Society & Culture

Research shows benefits of poverty simulation for university students

Athens, Ga. – An article by two University of Georgia researchers in the latest issue of the Journal of Poverty demonstrates that students participating in a simulation “soften their attitudes” regarding those who live in poverty.

Sharon Y. Nickols, the Janette McGarity Barber Distinguished Professor in the College of Family and Consumer Sciences, and Robb Nielsen, an assistant professor in the college, conducted both a qualitative and quantitative study to determine whether students developed “social empathy” after participating in a two-and-a-half hour simulation titled, “Welcome to the State of Poverty.”

During the simulation, students in Nickols’ course on managing family resources are clustered into various family groups-two parents and two children; an older woman living alone; a single mother with two children; and a cohabiting couple, for example. Faculty members and other volunteers play the roles of community members, such as the town banker, pawn shop owner and a social services employee. During the course of the simulation, the participants must accomplish a variety of tasks, including buying groceries, paying their bills and caring for both toddlers and aging parents while subsisting on low wages and other issues, such as being unable to speak English. During the course of each 15-minute “month,” new situations are randomly interjected. In some cases, these are helpful events, such as an unemployed parent receiving a job. In other cases, the events add to the families’ difficulties, such as a family without health insurance facing illness.

The simulation, which is led by Cooperative Extension Multicultural Specialist Sharon Gibson, has been used for many years with a variety of community leaders to help them realize the complexities of poverty, but the study by Nickols and Nielsen is apparently the first to measure its impact on college students.

In conducting their study, Nickols and Nielson used two ways of measuring students’ attitudes-a pre- and post-test and a reflective paper that was written after the simulation. What they found, according to Nielsen, was that the students were better able to identify with the experiences and reactions of those in adverse or difficult situations.

“It wasn’t a dramatic change, but we didn’t expect a dramatic change,” he said. “These students started relatively empathetic and became more empathetic.”

Among the changes, participants in the simulation shifted their opinions about whether people who are poor attempt to get out of poverty; whether they attempt to save money; and whether they’d rather work than be on welfare. In addition, their views on whether the poor have equal access to health care and whether the government does enough to help those who are poor, also shifted. They gained a better understanding of the fact that there are more children than adults living in poverty.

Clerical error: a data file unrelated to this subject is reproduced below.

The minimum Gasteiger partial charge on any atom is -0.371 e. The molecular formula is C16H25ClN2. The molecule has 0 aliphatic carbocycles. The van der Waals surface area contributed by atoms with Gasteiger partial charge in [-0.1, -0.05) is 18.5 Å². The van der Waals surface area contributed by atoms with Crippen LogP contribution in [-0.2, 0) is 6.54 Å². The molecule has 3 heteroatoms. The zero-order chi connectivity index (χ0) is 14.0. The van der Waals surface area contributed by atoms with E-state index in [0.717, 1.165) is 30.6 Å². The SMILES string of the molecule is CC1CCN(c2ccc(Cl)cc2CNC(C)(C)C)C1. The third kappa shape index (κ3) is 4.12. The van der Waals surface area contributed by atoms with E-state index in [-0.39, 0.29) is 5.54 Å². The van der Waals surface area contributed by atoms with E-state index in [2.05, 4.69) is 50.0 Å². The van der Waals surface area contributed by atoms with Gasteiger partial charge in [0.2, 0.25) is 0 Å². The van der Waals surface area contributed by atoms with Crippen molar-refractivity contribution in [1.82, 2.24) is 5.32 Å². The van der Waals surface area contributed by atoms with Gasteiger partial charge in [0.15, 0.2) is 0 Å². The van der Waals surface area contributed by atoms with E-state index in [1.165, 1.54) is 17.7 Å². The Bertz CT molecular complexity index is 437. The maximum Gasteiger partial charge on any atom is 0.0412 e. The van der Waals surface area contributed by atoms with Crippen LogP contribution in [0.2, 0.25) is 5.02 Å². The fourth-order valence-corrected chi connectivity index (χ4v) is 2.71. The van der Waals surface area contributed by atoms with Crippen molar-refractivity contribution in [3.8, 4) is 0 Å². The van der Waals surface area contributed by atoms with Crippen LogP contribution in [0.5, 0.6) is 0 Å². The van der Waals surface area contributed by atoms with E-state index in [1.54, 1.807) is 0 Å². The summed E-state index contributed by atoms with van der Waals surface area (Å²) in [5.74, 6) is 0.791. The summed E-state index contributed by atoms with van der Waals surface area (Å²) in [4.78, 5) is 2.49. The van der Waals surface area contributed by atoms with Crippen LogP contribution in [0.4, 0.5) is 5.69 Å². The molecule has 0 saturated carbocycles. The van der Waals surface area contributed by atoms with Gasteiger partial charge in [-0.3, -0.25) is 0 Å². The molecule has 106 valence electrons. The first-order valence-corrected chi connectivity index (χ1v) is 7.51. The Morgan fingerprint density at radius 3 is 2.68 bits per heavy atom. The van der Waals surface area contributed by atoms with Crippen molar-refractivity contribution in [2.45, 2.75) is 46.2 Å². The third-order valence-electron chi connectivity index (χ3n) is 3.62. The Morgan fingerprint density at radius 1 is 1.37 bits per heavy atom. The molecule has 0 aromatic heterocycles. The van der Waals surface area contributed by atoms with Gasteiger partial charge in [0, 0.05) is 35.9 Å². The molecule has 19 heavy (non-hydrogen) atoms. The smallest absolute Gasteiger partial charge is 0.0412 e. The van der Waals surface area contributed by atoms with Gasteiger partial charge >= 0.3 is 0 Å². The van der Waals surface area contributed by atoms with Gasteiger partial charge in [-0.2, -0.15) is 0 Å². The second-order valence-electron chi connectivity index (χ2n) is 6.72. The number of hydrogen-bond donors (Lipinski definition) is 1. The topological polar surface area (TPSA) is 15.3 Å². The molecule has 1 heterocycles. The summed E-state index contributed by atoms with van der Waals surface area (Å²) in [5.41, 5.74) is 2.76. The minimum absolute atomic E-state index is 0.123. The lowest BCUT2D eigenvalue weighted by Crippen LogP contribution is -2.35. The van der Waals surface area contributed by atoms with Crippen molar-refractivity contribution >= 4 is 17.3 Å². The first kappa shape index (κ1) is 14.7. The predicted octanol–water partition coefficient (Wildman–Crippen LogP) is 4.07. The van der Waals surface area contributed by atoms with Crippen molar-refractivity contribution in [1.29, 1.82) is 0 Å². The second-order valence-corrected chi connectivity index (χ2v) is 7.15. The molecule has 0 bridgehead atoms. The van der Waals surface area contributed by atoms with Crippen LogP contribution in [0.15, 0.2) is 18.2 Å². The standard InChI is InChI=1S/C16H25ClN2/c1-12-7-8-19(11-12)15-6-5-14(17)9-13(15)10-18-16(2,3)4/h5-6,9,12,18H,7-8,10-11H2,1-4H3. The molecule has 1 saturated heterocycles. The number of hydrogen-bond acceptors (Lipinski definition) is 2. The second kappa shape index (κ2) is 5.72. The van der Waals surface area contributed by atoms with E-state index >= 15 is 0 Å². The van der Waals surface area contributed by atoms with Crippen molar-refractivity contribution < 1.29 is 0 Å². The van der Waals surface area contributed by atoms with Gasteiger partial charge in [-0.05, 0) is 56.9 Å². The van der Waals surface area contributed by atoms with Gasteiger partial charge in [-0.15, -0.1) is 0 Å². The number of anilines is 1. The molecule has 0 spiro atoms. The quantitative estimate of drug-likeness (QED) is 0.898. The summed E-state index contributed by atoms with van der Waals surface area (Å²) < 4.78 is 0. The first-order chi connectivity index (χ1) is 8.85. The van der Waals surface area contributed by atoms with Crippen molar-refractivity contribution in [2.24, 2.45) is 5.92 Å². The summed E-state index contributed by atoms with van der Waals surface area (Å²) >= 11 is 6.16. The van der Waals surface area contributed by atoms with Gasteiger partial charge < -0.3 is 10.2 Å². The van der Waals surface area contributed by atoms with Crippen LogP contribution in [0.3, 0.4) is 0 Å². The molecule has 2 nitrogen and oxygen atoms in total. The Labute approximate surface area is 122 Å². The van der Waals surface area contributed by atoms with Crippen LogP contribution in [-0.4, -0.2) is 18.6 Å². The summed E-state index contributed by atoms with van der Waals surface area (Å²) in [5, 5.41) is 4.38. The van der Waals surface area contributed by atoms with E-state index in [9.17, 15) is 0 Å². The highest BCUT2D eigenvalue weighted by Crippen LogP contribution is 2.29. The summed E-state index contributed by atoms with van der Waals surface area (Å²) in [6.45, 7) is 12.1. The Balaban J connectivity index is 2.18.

In looking at the reflective papers the students wrote a week after the simulation, the researchers found that 65 of the 75 students who wrote papers described themselves as having gained greater insights into the lives of the poor as a result of the simulation. Among the remaining students, seven reported no change in their opinions (in some cases, they stated they already were empathetic to the poor) and the responses of three students were ambiguous.

“I began to understand and realize that it’s not always a person’s fault for being in a poverty-stricken lifestyle,” wrote one student. “Just sitting in an environment of failure makes your own drive to succeed that much harder.”

Another student was surprised by the difficulty of assessing social services: “I knew very little about TANF (Temporary Assistance for Needy Families). I cannot imagine that everyone that is in need of help knows all about the programs available to them.”

One finding the authors hadn’t anticipated, based on previous studies that examined empathy, was the stress the participants felt as they inhabited the roles of those living in poverty.

“The stress…was brought on entirely by my family’s financial insecurity,” a student said. “I had little time to do anything other than go to work, run errands and pay the bills; I barely saw my children or husband and never had the chance to relax.”

“Getting groceries, applying for TANF and food stamps and going to the QuickCash all took so long to get accomplished,” wrote another. “I think that many people in poverty would feel like they were on a treadmill, not really getting anywhere.”

“Much of what students learn in the family resources class emphasizes the breadth of resources that are available, including time, space, and family and community support, in addition to the monetary and material goods we frequently think of,” Nickols said. “Part of what this simulation demonstrates is what happens when you’re missing a number of those resources.”